Honji suijaku

  • Japanese: 本地垂迹 (honji suijaku)

Honji suijaku is one of the core concepts which historically allowed for the syncretic coexistence of Buddhism and kami worship (i.e. Shinto) in Japan. According to this idea, Buddhist deities are true entities, and the foundations (honji) which manifest themselves in a variety of other forms (suijaku), including as kami. Buddhist deities were believed to be universal, and kami merely forms they chose, specific to Japan, in order to be better suited to the Japanese spiritual landscape and/or to be more accessible to Japanese people.

It is through the philosophy of honji suijaku that each kami deity is said to be a manifestation of a given Buddha, bodhisattva, or other Buddhist entity.

Though the honji suijaku held considerable strength throughout the pre-modern period, prominent figures such as Yoshida Kanetomo in the 15th-16th centuries, and various kokugaku scholars in the 18th-19th centuries, argued that the truth was the other way around: that the kami were the true deities, and Buddhist entities merely versions, aspects, or alternative manifestations of the kami.[1]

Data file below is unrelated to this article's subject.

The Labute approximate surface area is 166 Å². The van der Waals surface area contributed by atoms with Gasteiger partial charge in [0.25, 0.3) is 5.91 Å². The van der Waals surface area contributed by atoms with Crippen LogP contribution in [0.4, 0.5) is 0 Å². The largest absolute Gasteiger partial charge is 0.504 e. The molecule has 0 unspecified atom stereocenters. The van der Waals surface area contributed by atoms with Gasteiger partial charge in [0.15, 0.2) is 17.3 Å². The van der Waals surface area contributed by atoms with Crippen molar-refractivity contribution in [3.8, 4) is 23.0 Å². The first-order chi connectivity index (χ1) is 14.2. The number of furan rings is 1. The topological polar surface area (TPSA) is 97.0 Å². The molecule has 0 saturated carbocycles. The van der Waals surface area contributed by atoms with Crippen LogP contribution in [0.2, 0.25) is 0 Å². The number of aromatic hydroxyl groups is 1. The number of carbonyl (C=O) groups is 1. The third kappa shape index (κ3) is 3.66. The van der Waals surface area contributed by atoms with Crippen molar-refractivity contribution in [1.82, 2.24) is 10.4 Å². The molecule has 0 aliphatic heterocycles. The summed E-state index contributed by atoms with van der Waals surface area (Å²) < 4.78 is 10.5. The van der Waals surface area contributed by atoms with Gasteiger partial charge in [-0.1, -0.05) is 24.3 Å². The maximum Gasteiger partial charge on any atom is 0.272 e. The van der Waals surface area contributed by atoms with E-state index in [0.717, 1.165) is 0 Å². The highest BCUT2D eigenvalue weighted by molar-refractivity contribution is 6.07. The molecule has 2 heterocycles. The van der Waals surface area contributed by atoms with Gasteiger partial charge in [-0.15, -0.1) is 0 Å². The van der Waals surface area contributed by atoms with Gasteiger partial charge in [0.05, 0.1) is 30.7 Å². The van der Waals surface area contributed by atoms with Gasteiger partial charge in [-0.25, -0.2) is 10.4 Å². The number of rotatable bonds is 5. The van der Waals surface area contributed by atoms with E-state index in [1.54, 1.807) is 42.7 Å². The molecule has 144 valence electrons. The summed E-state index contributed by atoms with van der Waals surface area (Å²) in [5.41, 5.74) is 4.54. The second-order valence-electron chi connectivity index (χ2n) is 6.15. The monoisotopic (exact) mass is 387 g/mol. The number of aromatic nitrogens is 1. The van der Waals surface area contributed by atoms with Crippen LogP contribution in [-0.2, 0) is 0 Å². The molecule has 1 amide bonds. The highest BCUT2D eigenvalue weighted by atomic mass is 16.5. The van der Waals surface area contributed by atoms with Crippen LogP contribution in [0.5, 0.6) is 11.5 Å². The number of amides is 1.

In the first years of the Meiji period, the Meiji government made strong efforts to "separate Shinto and Buddhism" (shinbutsu bunri). Buddhist temples and Shinto shrines which had functioned for centuries as joint entities were separated, and on 1868/3/28, referring to Shinto deities by Buddhist names was banned,[2] as part of efforts to elevate Shinto, and the notion of the Japanese nation as a "land of the gods."


  1. Evelyn Rawski, Early Modern China and Northeast Asia: Cross-Border Perspectives, Cambridge University Press (2015), 212.
  2. James Ketelaar, Of Heretics and Martyrs in Meiji Japan, Princeton University Press (1991), 9.